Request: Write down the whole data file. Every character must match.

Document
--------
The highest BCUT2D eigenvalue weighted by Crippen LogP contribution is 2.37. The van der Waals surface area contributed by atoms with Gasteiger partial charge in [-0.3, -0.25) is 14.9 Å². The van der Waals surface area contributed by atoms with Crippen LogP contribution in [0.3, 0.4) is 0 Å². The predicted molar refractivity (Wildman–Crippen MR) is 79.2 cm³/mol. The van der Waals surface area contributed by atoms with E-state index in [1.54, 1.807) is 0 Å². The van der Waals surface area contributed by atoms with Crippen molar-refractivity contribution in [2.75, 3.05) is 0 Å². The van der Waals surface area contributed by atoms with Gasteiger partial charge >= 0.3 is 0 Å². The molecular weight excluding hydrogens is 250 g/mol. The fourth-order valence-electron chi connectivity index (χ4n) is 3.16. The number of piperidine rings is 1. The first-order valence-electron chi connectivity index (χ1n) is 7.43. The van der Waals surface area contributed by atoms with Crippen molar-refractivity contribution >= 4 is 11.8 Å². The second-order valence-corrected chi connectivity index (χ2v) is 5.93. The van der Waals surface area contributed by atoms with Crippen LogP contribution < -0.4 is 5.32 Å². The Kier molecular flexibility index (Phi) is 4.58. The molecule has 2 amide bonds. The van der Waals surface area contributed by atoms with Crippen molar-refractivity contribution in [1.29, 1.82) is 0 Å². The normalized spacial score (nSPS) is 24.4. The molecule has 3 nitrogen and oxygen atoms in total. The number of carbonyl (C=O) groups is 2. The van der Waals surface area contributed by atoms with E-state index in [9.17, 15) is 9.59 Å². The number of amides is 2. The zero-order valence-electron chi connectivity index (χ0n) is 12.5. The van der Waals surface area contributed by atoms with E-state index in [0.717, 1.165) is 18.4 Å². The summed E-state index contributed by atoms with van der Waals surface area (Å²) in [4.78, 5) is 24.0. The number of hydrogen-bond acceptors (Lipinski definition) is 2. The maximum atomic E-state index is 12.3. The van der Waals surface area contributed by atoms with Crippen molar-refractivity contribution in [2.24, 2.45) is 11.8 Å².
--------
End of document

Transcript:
The highest BCUT2D eigenvalue weighted by Crippen LogP contribution is 2.37. The van der Waals surface area contributed by atoms with Gasteiger partial charge in [-0.3, -0.25) is 14.9 Å². The van der Waals surface area contributed by atoms with Crippen LogP contribution in [0.3, 0.4) is 0 Å². The predicted molar refractivity (Wildman–Crippen MR) is 79.2 cm³/mol. The van der Waals surface area contributed by atoms with E-state index in [1.54, 1.807) is 0 Å². The van der Waals surface area contributed by atoms with Crippen molar-refractivity contribution in [2.75, 3.05) is 0 Å². The van der Waals surface area contributed by atoms with Gasteiger partial charge >= 0.3 is 0 Å². The molecular weight excluding hydrogens is 250 g/mol. The fourth-order valence-electron chi connectivity index (χ4n) is 3.16. The number of piperidine rings is 1. The first-order valence-electron chi connectivity index (χ1n) is 7.43. The van der Waals surface area contributed by atoms with Crippen molar-refractivity contribution >= 4 is 11.8 Å². The second-order valence-corrected chi connectivity index (χ2v) is 5.93. The van der Waals surface area contributed by atoms with Crippen LogP contribution < -0.4 is 5.32 Å². The Kier molecular flexibility index (Phi) is 4.58. The molecule has 2 amide bonds. The van der Waals surface area contributed by atoms with Crippen molar-refractivity contribution in [1.29, 1.82) is 0 Å². The normalized spacial score (nSPS) is 24.4. The molecule has 3 nitrogen and oxygen atoms in total. The number of carbonyl (C=O) groups is 2. The van der Waals surface area contributed by atoms with E-state index in [9.17, 15) is 9.59 Å². The number of amides is 2. The zero-order valence-electron chi connectivity index (χ0n) is 12.5. The van der Waals surface area contributed by atoms with E-state index in [0.717, 1.165) is 18.4 Å². The summed E-state index contributed by atoms with van der Waals surface area (Å²) in [4.78, 5) is 24.0. The number of hydrogen-bond acceptors (Lipinski definition) is 2. The maximum atomic E-state index is 12.3. The van der Waals surface area contributed by atoms with Crippen molar-refractivity contribution in [2.24, 2.45) is 11.8 Å².